dI.Hook – Creating a dependency injection container

If you are new to dI.Hook, please visit the di.Hook Product Page for Overview, Release Version and Source Code.

Some posts you might want to read would be:

  1. How to create a HookRepository?
  2. How to add hooks to HookRepository?
  3. How to add hooks via configuration file to a HookRepository?
  4. How to invoke all hooks using dI.Hook?
  5. How to invoke hooks that satisfy a condition?
  6. How to retrieve an object of hook?
  7. How to remove hooks from HookRepository?
  8. How to ignore hook on specific method?

So this is the ninth article in the series which will deal with creating a dependency injection container and using them in your applications

Creating a dependency container is very simple.  You can either choose a default implementation of Container, or you can implement the interface IContainer and write your own definition of container.    The implementation you would require to implement would be

  1. public interface IContainer
  2. {
  3.     ReadOnlyCollection<dIHook.Objects.ContainerItem> Collection { get; }
  4.     ReadOnlyCollection<Guid> Keys { get; }
  5.     void Register<TClass>() where TClass : class;
  6.     void Register<TClass>(Guid key) where TClass : class;
  7.     void Register<TInterface, TImplementation>() where TImplementation : class, TInterface;
  8.     void Register<TInterface, TImplementation>(Guid guid) where TImplementation : class, TInterface;
  9.     void Register<TInterface>(Guid key, TInterface objectValue);
  10.     void Register<TInterface>(TInterface objectValue);
  11.     TInterface Resolve<TInterface>() where TInterface : class;
  12.     TInterface Resolve<TInterface>(Guid key) where TInterface : class;
  13.     ReadOnlyCollection<Type> Types { get; }
  14. }

 

Assuming that you are not implementing this interface and are using the default implementation provided with dI.Hook, you would involve having

  1. Some business interfaces and entities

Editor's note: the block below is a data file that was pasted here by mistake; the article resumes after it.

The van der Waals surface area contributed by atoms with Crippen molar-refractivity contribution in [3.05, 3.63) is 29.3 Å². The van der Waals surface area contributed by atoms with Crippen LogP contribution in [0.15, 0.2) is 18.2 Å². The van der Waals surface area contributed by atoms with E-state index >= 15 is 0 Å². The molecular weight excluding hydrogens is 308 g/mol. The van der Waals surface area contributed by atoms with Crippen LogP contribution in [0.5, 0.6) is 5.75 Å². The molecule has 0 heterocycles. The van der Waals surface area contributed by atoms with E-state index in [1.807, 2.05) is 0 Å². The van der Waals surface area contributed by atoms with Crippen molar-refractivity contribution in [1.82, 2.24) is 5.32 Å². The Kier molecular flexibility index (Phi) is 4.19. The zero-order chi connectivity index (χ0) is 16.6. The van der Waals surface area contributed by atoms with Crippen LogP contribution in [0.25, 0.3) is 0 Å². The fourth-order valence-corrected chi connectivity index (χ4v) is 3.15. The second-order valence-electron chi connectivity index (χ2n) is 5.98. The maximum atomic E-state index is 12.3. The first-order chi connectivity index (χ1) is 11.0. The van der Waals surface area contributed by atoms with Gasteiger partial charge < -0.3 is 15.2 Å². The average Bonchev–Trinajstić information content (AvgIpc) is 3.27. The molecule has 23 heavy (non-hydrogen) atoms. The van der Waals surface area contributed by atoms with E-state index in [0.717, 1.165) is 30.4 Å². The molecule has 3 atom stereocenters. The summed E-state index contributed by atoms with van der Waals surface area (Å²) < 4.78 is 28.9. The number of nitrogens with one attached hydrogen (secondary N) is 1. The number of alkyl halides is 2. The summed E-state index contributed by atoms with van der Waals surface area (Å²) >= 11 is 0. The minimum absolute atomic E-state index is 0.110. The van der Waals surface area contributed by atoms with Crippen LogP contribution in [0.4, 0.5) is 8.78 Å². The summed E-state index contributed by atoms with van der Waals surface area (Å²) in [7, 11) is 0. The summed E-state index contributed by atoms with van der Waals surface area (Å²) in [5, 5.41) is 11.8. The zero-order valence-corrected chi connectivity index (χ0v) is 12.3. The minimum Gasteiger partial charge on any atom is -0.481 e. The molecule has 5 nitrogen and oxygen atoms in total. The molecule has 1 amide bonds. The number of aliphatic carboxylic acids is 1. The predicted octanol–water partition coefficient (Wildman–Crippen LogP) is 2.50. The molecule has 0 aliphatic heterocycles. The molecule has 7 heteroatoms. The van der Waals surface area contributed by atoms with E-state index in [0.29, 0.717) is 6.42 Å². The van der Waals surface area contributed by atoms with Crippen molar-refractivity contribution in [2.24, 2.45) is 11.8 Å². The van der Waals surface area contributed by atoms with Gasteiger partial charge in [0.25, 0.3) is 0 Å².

2. Container having a definition of interface and implemented entities
  3. Container resolving these entity objects

For the sake of understanding, let’s have a eCommerce case study where we have 3 interfaces –

  • ICustomer – Represents customer and his order
  • INotifier – Notification service for the customer
  • IBillingProcessor – Processor that takes the payment type and processes the billing

So let’s quickly set the stage with these interface and their implementation

  1. public interface IBillingProcessor
  2. {
  3.     void ProcessPayment(OnlineOrder order);
  4. }
  5. public class BillingProcessor : IBillingProcessor
  6. {
  7.     private PaymentType _paymentType;
  8.     public BillingProcessor(PaymentType paymentType) {}
  9.     public void ProcessPayment(OnlineOrder order) { }
  10. }
  11. public enum PaymentType { Cash,CreditCard}
  12. public interface ICustomer
  13. {
  14.     void UpdateCustomerOrder(int customerId, string product);
  15. }
  16. public class InternetCustomer : ICustomer
  17. {
  18.     public InternetCustomer() { }
  19.     public void UpdateCustomerOrder(int customerId, string product) { }
  20. }
  21. public interface INotifier
  22. {
  23.     void SendReceipt(OnlineOrder order);
  24. }
  25. public class EmailNotifer : INotifier
  26. {
  27.     public EmailNotifer() { }
  28.     public void SendReceipt(OnlineOrder order) { }
  29. }

       

      Now, let’s use the container with these business entities

      1. Container container = new Container();
      2. container.Register<IBillingProcessor, BillingProcessor>();